(Reuters) -GSK reached a settlement with a U.S. citizen who alleged its discontinued heartburn drug Zantac caused cancer, the British pharmaceutical giant said on Friday, preventing the first such lawsuit from going to trial.
The case, brought by California resident James Goetz in Alameda County Superior Court, was to go to trial on July 24 and would have been the first test of how Zantac cancer claims fared before a jury.
The parties reached a confidential settlement and the trial will be dismissed, GSK said.
“The settlement reflects the company’s desire to avoid distraction related to protracted litigation in this case,” GSK said, adding it did not admit any liability.
The company also said it would “continue to vigorously defend itself based on the facts and the science in all other Zantac cases”.
Originally marketed by a forerunner of GSK Plc, Zantac was later sold successively to Pfizer, Boehringer Ingelheim and finally Sanofi. Those companies also face lawsuits over the drug. They have all repeatedly denied Zantac can cause cancer.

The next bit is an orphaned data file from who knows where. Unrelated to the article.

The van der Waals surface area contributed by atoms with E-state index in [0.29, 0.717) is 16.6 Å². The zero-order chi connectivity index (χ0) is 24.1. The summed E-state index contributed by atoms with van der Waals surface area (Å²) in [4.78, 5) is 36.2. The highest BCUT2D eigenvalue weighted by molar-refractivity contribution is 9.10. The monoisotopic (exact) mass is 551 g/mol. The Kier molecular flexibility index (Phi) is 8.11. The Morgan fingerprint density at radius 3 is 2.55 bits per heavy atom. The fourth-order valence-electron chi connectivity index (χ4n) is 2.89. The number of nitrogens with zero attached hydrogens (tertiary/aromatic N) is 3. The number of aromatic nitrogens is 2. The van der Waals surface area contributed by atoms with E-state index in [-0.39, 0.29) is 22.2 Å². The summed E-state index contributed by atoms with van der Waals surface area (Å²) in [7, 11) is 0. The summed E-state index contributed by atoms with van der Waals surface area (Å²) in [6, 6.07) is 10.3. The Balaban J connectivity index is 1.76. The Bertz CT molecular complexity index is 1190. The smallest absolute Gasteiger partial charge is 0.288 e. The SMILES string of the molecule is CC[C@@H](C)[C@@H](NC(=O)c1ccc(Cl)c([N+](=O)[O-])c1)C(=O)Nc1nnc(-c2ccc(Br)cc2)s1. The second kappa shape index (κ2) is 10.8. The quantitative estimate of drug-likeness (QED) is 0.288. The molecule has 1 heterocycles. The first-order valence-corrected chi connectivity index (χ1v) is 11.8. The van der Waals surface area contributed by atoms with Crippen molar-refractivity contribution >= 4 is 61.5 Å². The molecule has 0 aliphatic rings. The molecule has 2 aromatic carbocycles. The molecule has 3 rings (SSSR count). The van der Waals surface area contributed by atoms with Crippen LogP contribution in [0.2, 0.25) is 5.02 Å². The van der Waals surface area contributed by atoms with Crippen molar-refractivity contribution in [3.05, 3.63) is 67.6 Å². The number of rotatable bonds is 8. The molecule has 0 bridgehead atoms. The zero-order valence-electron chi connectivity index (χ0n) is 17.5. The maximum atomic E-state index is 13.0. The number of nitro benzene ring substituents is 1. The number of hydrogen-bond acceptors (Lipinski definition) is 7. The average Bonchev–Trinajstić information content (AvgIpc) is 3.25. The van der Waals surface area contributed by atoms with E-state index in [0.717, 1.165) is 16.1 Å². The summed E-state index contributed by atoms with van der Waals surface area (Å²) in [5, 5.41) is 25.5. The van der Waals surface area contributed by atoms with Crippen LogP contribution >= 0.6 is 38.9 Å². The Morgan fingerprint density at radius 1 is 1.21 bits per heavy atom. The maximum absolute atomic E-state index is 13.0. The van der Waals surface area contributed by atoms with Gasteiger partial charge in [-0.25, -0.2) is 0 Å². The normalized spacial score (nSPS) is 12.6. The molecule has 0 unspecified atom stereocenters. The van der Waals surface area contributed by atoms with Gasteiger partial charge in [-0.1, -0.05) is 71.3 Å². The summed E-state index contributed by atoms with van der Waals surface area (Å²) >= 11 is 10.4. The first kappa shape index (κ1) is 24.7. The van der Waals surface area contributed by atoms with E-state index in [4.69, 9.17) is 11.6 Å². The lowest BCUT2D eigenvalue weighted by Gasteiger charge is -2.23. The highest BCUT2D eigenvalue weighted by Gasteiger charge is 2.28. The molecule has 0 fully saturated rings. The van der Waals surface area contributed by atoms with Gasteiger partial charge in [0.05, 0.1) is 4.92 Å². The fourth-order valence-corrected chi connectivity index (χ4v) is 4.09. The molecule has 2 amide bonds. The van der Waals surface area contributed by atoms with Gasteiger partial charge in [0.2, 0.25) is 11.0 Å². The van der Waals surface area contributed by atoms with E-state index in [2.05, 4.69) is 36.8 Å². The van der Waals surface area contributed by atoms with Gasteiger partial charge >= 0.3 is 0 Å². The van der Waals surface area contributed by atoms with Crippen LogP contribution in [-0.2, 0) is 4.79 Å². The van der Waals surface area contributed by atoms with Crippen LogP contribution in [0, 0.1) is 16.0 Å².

Approved in 1983, Zantac was one of the first drugs to top $1 billion in annual sales.
However, in 2019, some manufacturers and pharmacies halted Zantac sales over concerns that its active ingredient ranitidine degraded over time to form a chemical called NDMA.
Found in low levels in food and water, research has shown in large amounts of NDMA cause cancer.
The U.S. Food and Drug Administration in 2020 withdrew all remaining brands of Zantac and its generic versions from the market, triggering lawsuits.
In March, a California judge denied GSK’s attempt to keep in the scheduled trial expert testimony on whether the drug is linked to cancer.
Last month, a Canadian court dismissed a proposed class action against Zantac over increased cancer risk.
(Reporting by Eva Mathews in Bengaluru; Editing by Dhanya Ann Thoppil and Barbara Lewis)
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